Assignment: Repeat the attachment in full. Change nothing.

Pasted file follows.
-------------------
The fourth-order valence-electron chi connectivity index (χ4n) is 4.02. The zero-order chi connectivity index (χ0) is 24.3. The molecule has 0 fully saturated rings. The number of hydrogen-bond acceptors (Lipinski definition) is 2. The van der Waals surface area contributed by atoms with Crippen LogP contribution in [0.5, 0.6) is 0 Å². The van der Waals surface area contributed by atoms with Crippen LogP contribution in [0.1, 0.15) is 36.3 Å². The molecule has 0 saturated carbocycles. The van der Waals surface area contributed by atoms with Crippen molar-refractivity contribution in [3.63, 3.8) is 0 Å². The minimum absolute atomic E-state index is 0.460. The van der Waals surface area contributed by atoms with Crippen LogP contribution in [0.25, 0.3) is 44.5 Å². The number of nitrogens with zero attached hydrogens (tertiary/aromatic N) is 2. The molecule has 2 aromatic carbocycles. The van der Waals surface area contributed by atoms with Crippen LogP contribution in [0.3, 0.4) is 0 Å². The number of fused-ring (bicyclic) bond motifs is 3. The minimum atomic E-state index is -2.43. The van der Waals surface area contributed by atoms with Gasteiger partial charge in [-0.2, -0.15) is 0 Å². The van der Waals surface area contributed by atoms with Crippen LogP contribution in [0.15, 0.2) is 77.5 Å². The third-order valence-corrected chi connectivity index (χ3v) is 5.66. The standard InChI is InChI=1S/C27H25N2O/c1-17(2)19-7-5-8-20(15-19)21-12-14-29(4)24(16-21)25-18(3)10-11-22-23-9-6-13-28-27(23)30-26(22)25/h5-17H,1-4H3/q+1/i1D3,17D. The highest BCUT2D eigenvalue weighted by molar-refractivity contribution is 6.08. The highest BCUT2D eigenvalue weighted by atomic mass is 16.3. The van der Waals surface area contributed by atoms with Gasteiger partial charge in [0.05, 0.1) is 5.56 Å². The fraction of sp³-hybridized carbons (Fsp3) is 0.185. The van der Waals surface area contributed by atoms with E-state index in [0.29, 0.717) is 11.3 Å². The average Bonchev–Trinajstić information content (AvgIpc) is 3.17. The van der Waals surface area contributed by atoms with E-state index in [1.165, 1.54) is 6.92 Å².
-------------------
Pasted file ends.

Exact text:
The fourth-order valence-electron chi connectivity index (χ4n) is 4.02. The zero-order chi connectivity index (χ0) is 24.3. The molecule has 0 fully saturated rings. The number of hydrogen-bond acceptors (Lipinski definition) is 2. The van der Waals surface area contributed by atoms with Crippen LogP contribution in [0.5, 0.6) is 0 Å². The van der Waals surface area contributed by atoms with Crippen LogP contribution in [0.1, 0.15) is 36.3 Å². The molecule has 0 saturated carbocycles. The van der Waals surface area contributed by atoms with Crippen molar-refractivity contribution in [3.63, 3.8) is 0 Å². The minimum absolute atomic E-state index is 0.460. The van der Waals surface area contributed by atoms with Crippen LogP contribution in [0.25, 0.3) is 44.5 Å². The number of nitrogens with zero attached hydrogens (tertiary/aromatic N) is 2. The molecule has 2 aromatic carbocycles. The van der Waals surface area contributed by atoms with Crippen LogP contribution in [0.3, 0.4) is 0 Å². The number of fused-ring (bicyclic) bond motifs is 3. The minimum atomic E-state index is -2.43. The van der Waals surface area contributed by atoms with Gasteiger partial charge in [-0.2, -0.15) is 0 Å². The van der Waals surface area contributed by atoms with Crippen LogP contribution in [0.15, 0.2) is 77.5 Å². The third-order valence-corrected chi connectivity index (χ3v) is 5.66. The standard InChI is InChI=1S/C27H25N2O/c1-17(2)19-7-5-8-20(15-19)21-12-14-29(4)24(16-21)25-18(3)10-11-22-23-9-6-13-28-27(23)30-26(22)25/h5-17H,1-4H3/q+1/i1D3,17D. The highest BCUT2D eigenvalue weighted by molar-refractivity contribution is 6.08. The highest BCUT2D eigenvalue weighted by atomic mass is 16.3. The van der Waals surface area contributed by atoms with Gasteiger partial charge in [0.05, 0.1) is 5.56 Å². The fraction of sp³-hybridized carbons (Fsp3) is 0.185. The van der Waals surface area contributed by atoms with E-state index in [0.29, 0.717) is 11.3 Å². The average Bonchev–Trinajstić information content (AvgIpc) is 3.17. The van der Waals surface area contributed by atoms with E-state index in [1.165, 1.54) is 6.92 Å².